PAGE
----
8 types of yoga explained and what to wear for each
Choosing a yoga class can become an overwhelming challenge when you see so many different foreign names. We totally get how stressful it can be not knowing what to expect or showing up in the wrong outfit.
Don’t worry, we will cover the 8 most common types of yoga and what to wear for each. You will learn which class is the best fit for your lifestyle and goal, be it fitness or restoration.
Hot yoga or Bikram
Like the name suggests, hot yoga is designed to make you hot and sweaty. Bikram is also a type of yoga practiced in a warm room (35 degrees Celsius!) The difference between hot yoga and Bikram is that Bikram classes follow a set of 26 poses whereas hot yoga allows more diversity in the sequence.
It is thought that the heat can help loosen the muscles and promote flexibility. Some also believe that heated yoga is good for detox and fat loss, although these benefits are largely anecdotal.
If you would like to give them a go, choosing the right clothes are essential! You don’t want to torture yourself by wearing clothes that retain heat and make you feel like you are swimming in sweat.
Cotton is soft and comfortable, but NOT for hot yoga. This is because cotton literally soaks up your sweat and weighs you down.
The best clothes to wear to hot yoga are those that are breathable and sweat-wicking. Materials with these properties include polyester and nylon. Instead of full-length pants, you might want to wear lightweight shorts like floral ambient shorts or mid-weight capri leggings. For the upper body, many girls simply wear a moisture-wicking sports bra that keeps them dry and mobile.
Don’t forget to grab a headband, a tower for your mat and a hand towel for your body.
Vinyasa and Ashtanga
Vinyasa is also called “flow yoga”. It means “breath-synchronized movement”. Ashtanga is very similar to Vinyasa, except that it follows a specific sequence of poses every time. Both forms of practice are fast-paced and physically demanding to keep your heart right elevated. When performing the movements, you should also have the intention to link each movement to a breath.
They are great for people who want more of a “workout” rather than restoration. Vinyasa is also a perfect choice if you want different movements each class. Twists, inversions, bends and balancing poses will definitely keep things interesting.
To perform these poses with ease, you want to wear clothes that are fitted and not get in your way when you twist and stretch. Since these practices are fast-paced, you have no time to adjust your clothes. Avoid cotton or anything that can absorb your sweat or get tangled up.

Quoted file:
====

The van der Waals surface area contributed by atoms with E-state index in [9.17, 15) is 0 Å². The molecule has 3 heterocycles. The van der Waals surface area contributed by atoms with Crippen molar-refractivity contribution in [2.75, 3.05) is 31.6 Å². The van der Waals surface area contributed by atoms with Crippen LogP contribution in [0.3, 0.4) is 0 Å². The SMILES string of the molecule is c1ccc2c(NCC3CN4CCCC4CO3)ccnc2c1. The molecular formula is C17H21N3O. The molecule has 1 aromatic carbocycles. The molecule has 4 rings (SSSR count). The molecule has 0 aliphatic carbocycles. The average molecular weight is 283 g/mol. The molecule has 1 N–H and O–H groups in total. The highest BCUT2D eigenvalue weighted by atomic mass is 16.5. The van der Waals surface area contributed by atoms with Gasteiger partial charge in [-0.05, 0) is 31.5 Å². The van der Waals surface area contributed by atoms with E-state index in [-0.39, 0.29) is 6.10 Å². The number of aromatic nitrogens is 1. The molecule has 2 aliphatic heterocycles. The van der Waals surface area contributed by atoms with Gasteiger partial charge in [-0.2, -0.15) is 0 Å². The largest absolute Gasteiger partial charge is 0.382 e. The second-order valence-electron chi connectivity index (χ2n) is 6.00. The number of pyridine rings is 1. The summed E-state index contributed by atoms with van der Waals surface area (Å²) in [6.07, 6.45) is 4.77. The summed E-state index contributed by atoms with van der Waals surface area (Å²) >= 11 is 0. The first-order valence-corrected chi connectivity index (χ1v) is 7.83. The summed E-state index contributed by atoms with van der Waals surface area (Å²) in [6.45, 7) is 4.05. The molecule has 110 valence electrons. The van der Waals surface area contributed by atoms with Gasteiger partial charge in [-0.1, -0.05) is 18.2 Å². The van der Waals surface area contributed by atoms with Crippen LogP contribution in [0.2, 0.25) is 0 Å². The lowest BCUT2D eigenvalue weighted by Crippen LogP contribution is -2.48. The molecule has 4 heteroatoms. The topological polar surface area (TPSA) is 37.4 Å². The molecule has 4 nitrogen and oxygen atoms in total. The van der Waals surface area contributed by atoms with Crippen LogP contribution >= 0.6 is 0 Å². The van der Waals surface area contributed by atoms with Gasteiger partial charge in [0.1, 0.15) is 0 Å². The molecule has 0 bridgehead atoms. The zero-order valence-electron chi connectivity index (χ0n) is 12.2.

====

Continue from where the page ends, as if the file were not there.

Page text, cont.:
Wear lightweight and fitted yoga pants that are ideally made of sweat-wicking materials. For the upper body, you can wear a breathable sports bra and tank top that keep you flowy. Note that your tank should allow unrestricted arm movement but stay in place. Sometimes you will encounter upside down poses and don’t want a loose top to show your stomach. If you don’t like to wear two layers, a cross back brassiere uses back straps to keep the bra in place even under extreme movement.
Hatha and Iyengar yoga
Hatha yoga generally refers to a gentle style of practice. Unlike other types of yoga, “Hatha” is not a specific yoga type but a general description of slow-paced yoga. It incorporates basic, stress-relieving poses that are perfect for yoga beginners.
Iyengar yoga has a focus on finding alignment. Instructors who are trained with Iyengar are very knowledgeable in correcting incorrect alignment in your pose. To help students find proper alignment, your instructor may also use yoga props, including blocks, straps, bolsters and chairs. If you have a chronic injury or alignment issue, Iyengar is great for speeding up your recovery.
For Hatha and Iyengar yoga, it is best to wear what’s comfortable for you and easy for your instructor to check your alignment. A pair of fitted leggings is great as they are stretchable and can show your posture clearly. The same goes for your upper body, a sports bra and fitted tank are perfect for you and your instructor.
Restorative, yin yoga
Restorative and yin yoga are quite the opposite to what we have introduced – slow and relaxing. They both encourage you to calm the mind and focus on the breath, rather than movements.
The slight difference between restorative and yin yoga is that the former focuses on restoring body ailments, whilst the later works deeper connective tissue.
In both forms of practice, you will often use bolsters, blankets and blocks to get into passive poses where your body can stay in for some time. The intention is not to move and sweat, but to calm and find peace. They are great if you are looking for healing meditation that can ease your nerves and restore your energy after an exhausting day.
For these classes, feeling relaxed in what you wear is the most important. The long holds require flexibility and support, so you need a pair of high-waist stretchy yoga pants that supports your torso and posture. It is unlikely that you will have an upside-down posture, so a loose free-flowing top is not a problem.
Do you have the answer now?
No matter which type of yoga you have your eyes on, don’t be afraid to start! Yoga is an amazing sport for your body and mind, and you will reap health benefits no matter which type of practice you choose.
At Yoga Vibe, we are delighted to help you start this journey by choosing the right yoga wear. Our designers have worked hard to create the most functional and fashionable yoga clothes that can make every one of your practices enjoyable!